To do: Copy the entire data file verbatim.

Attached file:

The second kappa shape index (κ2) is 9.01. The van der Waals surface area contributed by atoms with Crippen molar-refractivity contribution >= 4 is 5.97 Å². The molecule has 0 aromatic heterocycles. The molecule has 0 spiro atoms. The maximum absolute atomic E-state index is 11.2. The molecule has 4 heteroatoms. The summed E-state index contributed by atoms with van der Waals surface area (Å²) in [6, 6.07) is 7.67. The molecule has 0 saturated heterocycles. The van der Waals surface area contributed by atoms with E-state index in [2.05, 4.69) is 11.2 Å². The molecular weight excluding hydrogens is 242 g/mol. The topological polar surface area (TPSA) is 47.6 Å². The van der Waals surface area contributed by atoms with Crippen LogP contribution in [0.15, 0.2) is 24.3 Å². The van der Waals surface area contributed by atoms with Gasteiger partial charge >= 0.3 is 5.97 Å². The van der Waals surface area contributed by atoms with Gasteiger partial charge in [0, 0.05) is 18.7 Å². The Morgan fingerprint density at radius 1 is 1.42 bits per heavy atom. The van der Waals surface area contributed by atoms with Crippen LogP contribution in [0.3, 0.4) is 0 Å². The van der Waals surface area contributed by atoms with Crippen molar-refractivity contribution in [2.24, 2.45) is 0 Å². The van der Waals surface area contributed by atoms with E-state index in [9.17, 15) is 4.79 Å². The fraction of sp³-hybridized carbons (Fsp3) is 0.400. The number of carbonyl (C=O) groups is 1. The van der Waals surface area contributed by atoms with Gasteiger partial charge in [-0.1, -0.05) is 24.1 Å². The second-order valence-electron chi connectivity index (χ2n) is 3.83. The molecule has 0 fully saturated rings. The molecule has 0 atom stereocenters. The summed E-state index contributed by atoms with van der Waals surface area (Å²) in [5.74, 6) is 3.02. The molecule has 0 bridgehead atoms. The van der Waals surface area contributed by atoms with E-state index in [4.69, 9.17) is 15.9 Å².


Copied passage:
The second kappa shape index (κ2) is 9.01. The van der Waals surface area contributed by atoms with Crippen molar-refractivity contribution >= 4 is 5.97 Å². The molecule has 0 aromatic heterocycles. The molecule has 0 spiro atoms. The maximum absolute atomic E-state index is 11.2. The molecule has 4 heteroatoms. The summed E-state index contributed by atoms with van der Waals surface area (Å²) in [6, 6.07) is 7.67. The molecule has 0 saturated heterocycles. The van der Waals surface area contributed by atoms with E-state index in [2.05, 4.69) is 11.2 Å². The molecular weight excluding hydrogens is 242 g/mol. The topological polar surface area (TPSA) is 47.6 Å². The van der Waals surface area contributed by atoms with Crippen LogP contribution in [0.15, 0.2) is 24.3 Å². The van der Waals surface area contributed by atoms with Gasteiger partial charge >= 0.3 is 5.97 Å². The van der Waals surface area contributed by atoms with Gasteiger partial charge in [0, 0.05) is 18.7 Å². The Morgan fingerprint density at radius 1 is 1.42 bits per heavy atom. The van der Waals surface area contributed by atoms with Crippen LogP contribution in [0.3, 0.4) is 0 Å². The van der Waals surface area contributed by atoms with Crippen molar-refractivity contribution in [2.24, 2.45) is 0 Å². The van der Waals surface area contributed by atoms with E-state index in [9.17, 15) is 4.79 Å². The fraction of sp³-hybridized carbons (Fsp3) is 0.400. The number of carbonyl (C=O) groups is 1. The van der Waals surface area contributed by atoms with Gasteiger partial charge in [-0.1, -0.05) is 24.1 Å². The second-order valence-electron chi connectivity index (χ2n) is 3.83. The molecule has 0 fully saturated rings. The molecule has 0 atom stereocenters. The summed E-state index contributed by atoms with van der Waals surface area (Å²) in [5.74, 6) is 3.02. The molecule has 0 bridgehead atoms. The van der Waals surface area contributed by atoms with E-state index in [4.69, 9.17) is 15.9 Å².